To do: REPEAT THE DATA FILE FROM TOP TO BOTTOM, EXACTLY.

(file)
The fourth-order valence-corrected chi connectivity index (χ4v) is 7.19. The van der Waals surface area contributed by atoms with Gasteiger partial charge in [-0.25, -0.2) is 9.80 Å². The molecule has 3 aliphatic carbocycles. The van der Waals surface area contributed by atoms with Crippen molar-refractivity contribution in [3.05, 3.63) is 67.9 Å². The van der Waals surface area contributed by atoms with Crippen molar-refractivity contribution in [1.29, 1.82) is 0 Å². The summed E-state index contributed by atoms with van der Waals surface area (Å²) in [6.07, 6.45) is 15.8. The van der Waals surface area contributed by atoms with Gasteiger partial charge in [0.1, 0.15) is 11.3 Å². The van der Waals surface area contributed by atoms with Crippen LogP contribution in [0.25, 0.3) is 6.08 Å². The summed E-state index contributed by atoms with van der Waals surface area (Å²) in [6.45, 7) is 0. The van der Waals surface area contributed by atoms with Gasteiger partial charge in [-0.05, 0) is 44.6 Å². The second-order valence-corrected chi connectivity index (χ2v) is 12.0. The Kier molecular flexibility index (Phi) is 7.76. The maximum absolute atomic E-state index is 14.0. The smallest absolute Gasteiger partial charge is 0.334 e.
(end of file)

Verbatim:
The fourth-order valence-corrected chi connectivity index (χ4v) is 7.19. The van der Waals surface area contributed by atoms with Gasteiger partial charge in [-0.25, -0.2) is 9.80 Å². The molecule has 3 aliphatic carbocycles. The van der Waals surface area contributed by atoms with Crippen molar-refractivity contribution in [3.05, 3.63) is 67.9 Å². The van der Waals surface area contributed by atoms with Crippen molar-refractivity contribution in [1.29, 1.82) is 0 Å². The summed E-state index contributed by atoms with van der Waals surface area (Å²) in [6.07, 6.45) is 15.8. The van der Waals surface area contributed by atoms with Gasteiger partial charge in [0.1, 0.15) is 11.3 Å². The van der Waals surface area contributed by atoms with Crippen LogP contribution in [0.25, 0.3) is 6.08 Å². The summed E-state index contributed by atoms with van der Waals surface area (Å²) in [6.45, 7) is 0. The van der Waals surface area contributed by atoms with Gasteiger partial charge in [-0.05, 0) is 44.6 Å². The second-order valence-corrected chi connectivity index (χ2v) is 12.0. The Kier molecular flexibility index (Phi) is 7.76. The maximum absolute atomic E-state index is 14.0. The smallest absolute Gasteiger partial charge is 0.334 e.